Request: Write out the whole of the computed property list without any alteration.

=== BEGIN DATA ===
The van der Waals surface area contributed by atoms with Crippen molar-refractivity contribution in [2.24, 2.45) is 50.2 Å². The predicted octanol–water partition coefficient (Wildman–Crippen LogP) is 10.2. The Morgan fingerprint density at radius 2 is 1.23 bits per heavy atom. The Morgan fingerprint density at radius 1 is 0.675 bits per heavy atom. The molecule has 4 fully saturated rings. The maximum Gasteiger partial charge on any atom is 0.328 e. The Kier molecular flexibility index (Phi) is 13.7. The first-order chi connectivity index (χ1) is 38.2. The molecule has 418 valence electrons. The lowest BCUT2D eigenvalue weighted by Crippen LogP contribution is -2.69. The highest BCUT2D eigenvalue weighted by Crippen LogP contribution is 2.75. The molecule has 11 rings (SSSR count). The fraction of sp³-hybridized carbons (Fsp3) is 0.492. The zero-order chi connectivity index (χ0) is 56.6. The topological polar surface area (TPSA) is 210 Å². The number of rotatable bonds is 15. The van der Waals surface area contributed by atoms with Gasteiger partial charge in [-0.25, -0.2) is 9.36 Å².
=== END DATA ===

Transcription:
The van der Waals surface area contributed by atoms with Crippen molar-refractivity contribution in [2.24, 2.45) is 50.2 Å². The predicted octanol–water partition coefficient (Wildman–Crippen LogP) is 10.2. The Morgan fingerprint density at radius 2 is 1.23 bits per heavy atom. The Morgan fingerprint density at radius 1 is 0.675 bits per heavy atom. The molecule has 4 fully saturated rings. The maximum Gasteiger partial charge on any atom is 0.328 e. The Kier molecular flexibility index (Phi) is 13.7. The first-order chi connectivity index (χ1) is 38.2. The molecule has 418 valence electrons. The lowest BCUT2D eigenvalue weighted by Crippen LogP contribution is -2.69. The highest BCUT2D eigenvalue weighted by Crippen LogP contribution is 2.75. The molecule has 11 rings (SSSR count). The fraction of sp³-hybridized carbons (Fsp3) is 0.492. The zero-order chi connectivity index (χ0) is 56.6. The topological polar surface area (TPSA) is 210 Å². The number of rotatable bonds is 15. The van der Waals surface area contributed by atoms with Gasteiger partial charge in [-0.25, -0.2) is 9.36 Å².